Fallon et al. (1986) found that the inclusion of low levels of calcium soaps in calf diets may be beneficial in allowing an increase in energy intake without affecting fibre digestibility. However, when the proportion of calcium soap in the concentrate was 0.10 or higher, intake was reduced and N-retention decreased. No data could be found in the literature where Golden Flake was included in calf diets. Three experiments were conducted by Fluharty & Loerch (1997) to determine the effect of supplemental Megalac (a calcium soap of palm fatty acids) in diets of newly arrived steers. Megalac was supplemented at levels of 0 or 2% in diets containing either 12 or 14% CP. Fat supplementation showed no benefit and they concluded that, with high CP concentrations or in diets containing supplemental ruminal escape protein, Ca soaps may be detrimental due to decreased dry matter intake. According to Brandt & Anderson (1990), however, fat supplementation increased daily gain, feed efficiency and estimated dietary metabolizable energy concentration.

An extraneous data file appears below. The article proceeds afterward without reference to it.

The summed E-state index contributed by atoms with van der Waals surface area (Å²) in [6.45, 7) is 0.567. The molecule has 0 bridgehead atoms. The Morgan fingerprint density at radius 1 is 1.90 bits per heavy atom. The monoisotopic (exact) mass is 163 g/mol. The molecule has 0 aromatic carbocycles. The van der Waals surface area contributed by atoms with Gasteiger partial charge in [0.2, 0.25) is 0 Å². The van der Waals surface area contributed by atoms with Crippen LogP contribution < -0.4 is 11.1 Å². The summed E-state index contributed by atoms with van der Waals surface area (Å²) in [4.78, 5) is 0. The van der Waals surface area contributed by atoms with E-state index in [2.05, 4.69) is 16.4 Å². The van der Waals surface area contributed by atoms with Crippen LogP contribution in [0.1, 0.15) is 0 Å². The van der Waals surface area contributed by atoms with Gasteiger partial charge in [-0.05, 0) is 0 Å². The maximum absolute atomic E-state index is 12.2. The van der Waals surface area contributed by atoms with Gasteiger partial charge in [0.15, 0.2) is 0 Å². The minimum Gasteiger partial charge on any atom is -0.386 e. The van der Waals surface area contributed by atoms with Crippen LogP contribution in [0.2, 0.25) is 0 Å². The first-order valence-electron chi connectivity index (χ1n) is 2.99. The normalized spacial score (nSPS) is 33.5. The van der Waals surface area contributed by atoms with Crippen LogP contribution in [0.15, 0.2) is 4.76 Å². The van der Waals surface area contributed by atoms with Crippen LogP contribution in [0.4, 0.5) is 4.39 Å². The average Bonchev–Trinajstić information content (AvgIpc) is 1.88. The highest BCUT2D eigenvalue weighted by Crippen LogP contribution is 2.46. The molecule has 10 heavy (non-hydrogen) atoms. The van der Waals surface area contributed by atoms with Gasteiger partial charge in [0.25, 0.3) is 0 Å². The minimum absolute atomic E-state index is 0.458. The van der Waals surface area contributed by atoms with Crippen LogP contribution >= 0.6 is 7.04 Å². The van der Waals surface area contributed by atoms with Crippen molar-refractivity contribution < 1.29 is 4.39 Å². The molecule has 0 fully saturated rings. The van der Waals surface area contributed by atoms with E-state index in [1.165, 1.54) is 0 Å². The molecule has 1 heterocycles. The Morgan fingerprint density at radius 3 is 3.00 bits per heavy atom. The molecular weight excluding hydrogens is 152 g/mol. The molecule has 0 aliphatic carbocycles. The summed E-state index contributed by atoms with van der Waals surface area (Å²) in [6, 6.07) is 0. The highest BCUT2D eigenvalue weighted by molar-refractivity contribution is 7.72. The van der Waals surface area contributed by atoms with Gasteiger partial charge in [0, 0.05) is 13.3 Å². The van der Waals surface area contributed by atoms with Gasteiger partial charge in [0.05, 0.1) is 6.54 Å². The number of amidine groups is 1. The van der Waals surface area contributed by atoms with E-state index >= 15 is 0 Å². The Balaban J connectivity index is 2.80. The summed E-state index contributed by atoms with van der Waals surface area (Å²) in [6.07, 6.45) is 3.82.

An interaction between fat and protein degradability was observed for carcass weight (Table 4). The contrasts (none vs. fat)*protdeg and (mlc vs. gf)*protdeg indicated that not all fat supplementations were responsible for differences between treatments, but that the interaction pertained to specific fat sources. The effect of fat source was only significant in the high degradable protein diets. Calves receiving Morlac with HD protein diets had lower (P < 0.05) carcass weights than calves in any of the other treatments. These calves also had the lowest body weight gains over the entire experimental period. This could not be explained by DMI, because their total DMI was not the lowest.

Fat supplementation did not increase the dressing percentage in the current trial (Table 4). Gardner & Wallentine (1972) reported that tallow added to veal calf diets did not improved dressing percentage, a conclusion supported by Fisher (1980). In contrast, Brandt & Anderson (1990) observed that supplemental fats increased carcass weights and dressing percentages of steers.